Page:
We see that there is two set of parameters. This is because mgm() uses a nodewise estimation approach. Thus, we have one set of parameters from the regression on variable 16 (“Type of Work”), and one set of parameters from the regression on variable 17 (“Working hours”). We first interpret the regression on “Working hours”. Here, we predict a continuous variable with a categorical variable with four categories. As usual in the regression framework, the first category is omitted as the reference category and the three remaining categories are modeled by indicator functions. The estimates show that if an individual engages in “Supervised Work”, the working hours increase by $\approx 0.52$ compared to if one engages in “No Work”. Similarly, we see that working hours increase by $\approx 1.39$ and $\approx 1.79$ if the individual is engaging in “Unpaid Work” and “Paid Work”, respectively. These results make sense: if one doesn’t work, the working hours are necessarily equal to zero. And if one moves from “Supervised” to “Unpaid” to “Paid” it is also plausible that the working hours increase.

Recall that these parameters are estimated with all other variables in the model. Thus, any interpretation has to be subject to the usual condition that “all other variables remain constant”. The parameter estimates seem somewhat small considering that the response variable is “Working hours”, which should be somewhere between 0 and 40. The reason for the small parameters is that mgm() scales all Gaussian nodes to $\mu=0, \sigma=1$ to ensure that the regularization does not depend on the variance of the node. Note that the reference category is necessary in regression to ensure that the model is identified. When using regularization, however, the model is also identified when modeling \emph{each} category with an indicator function. This is possible in mgm() by setting the argument overparameterize=TRUE.

We now to the interpretation of the second regression on the categorical variable “Type of Work”. Here, we model the probability of every category of the categorical variable (see the glmnet paper for a detailed explanation). In each of the equation for these probabilities, we have a term for the variable “Working hours”. When the associated parameter is negative, increasing “Working hours” decreases the probability of the given category, if the parameter is positive, increasing “Working hours” increases the probability of the given category. We see that the effect of “Working hours” is strongly negative for the probability of “No work”. This makes sense: if “Working hours” is larger than zero, the category “No work” should have probability zero. And correspondingly to the results of the regression on “Working hours”, we see that increasing “Working hours” makes “Paid Work” more likely.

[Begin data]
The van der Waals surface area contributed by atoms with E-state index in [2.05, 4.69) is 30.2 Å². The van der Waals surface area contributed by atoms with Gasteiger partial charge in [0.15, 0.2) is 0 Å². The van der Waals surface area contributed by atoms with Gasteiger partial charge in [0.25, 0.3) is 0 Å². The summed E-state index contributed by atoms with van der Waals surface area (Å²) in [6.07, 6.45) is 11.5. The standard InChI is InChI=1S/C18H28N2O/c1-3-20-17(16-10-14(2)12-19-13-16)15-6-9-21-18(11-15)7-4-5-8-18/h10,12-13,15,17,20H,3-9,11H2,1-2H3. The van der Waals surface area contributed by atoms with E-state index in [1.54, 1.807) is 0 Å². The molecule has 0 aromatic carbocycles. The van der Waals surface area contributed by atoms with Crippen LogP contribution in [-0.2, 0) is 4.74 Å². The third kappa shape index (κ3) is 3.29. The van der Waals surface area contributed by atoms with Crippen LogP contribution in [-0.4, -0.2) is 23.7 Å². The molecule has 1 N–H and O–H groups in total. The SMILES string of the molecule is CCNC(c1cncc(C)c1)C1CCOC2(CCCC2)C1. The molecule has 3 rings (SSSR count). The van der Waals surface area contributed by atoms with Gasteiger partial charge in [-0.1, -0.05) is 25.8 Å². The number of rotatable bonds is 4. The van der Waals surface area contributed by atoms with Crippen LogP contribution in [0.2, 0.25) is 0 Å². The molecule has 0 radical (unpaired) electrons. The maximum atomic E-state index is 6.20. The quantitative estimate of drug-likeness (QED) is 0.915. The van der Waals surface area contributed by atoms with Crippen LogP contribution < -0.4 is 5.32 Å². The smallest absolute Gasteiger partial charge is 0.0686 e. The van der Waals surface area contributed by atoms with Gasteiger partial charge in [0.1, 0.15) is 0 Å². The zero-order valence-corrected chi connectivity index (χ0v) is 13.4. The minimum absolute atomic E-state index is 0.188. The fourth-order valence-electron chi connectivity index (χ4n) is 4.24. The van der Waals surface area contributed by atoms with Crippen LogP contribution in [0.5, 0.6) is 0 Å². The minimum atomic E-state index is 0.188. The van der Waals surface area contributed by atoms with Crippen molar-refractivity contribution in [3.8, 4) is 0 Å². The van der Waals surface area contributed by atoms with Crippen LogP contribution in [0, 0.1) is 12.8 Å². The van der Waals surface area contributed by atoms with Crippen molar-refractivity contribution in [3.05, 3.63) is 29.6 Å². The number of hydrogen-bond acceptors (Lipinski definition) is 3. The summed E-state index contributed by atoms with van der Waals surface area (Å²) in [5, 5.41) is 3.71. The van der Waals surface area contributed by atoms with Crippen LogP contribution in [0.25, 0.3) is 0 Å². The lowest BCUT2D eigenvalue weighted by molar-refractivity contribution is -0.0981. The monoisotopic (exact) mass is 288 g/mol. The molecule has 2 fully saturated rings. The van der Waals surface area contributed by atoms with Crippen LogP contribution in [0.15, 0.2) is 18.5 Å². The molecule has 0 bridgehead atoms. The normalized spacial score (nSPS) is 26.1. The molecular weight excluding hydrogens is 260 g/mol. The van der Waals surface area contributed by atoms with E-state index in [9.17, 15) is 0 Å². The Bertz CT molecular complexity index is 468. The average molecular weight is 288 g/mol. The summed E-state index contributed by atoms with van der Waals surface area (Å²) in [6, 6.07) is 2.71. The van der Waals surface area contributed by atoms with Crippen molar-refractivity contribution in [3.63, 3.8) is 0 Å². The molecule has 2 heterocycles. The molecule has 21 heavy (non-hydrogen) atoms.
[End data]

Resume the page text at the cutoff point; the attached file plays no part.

Interpretation of Interaction: Categorical - Categorical

Next we consider the edge weight between the categorical variables 14 ‘Type of Housing’ and the variable 16 ‘Type of Work’ from above. ‘Type of Housing’ has two categories, (a) ‘Not independent’ and (b) ‘Independent’. As in the previous example, we inspect the parameters in this interaction using the function showInteraction():

int_14_16 <- showInteraction(object = fit_ADS, int = c(14, 16))
## $Predict_14
##      16.1 16.2        16.3       16.4
## 14.1   NA    0 -0.08987943 -0.6279873
## 14.2   NA    0  0.08987943  0.6279873
## $Predict_16
##      14.1       14.2
## 16.1   NA -0.5882431
## 16.2   NA -0.1582227
## 16.3   NA  0.1582227
## 16.4   NA  1.7812274

We interpret the regression on variable 14 ‘Type of Housing’. The predicting categorical variable is “Type of Work”, and the first category “No Work” is again treated as a reference category. The first row indicates the parameters in the equation specifying the probability of the first category of “Type of Housing”, namely “Not Independent”. The parameter associated with the category “Supervised Work” is equal to zero, indicating that individuals with no work and supervised work have the same probability of not living independently (keeping all other variables constant). We also see that having “Unpaid Work” decreases the probability of not living independently, and that having “Paid Work” decreases the probability of not living independently much more. We can similarly interpret the second row which shows the parameters in the equation specifying the probability of living independently.

The regression on variable 16 “Type of Work” can be interpreted in the same way and results in the same conclusions as the regression on 14 “Type of Housing”.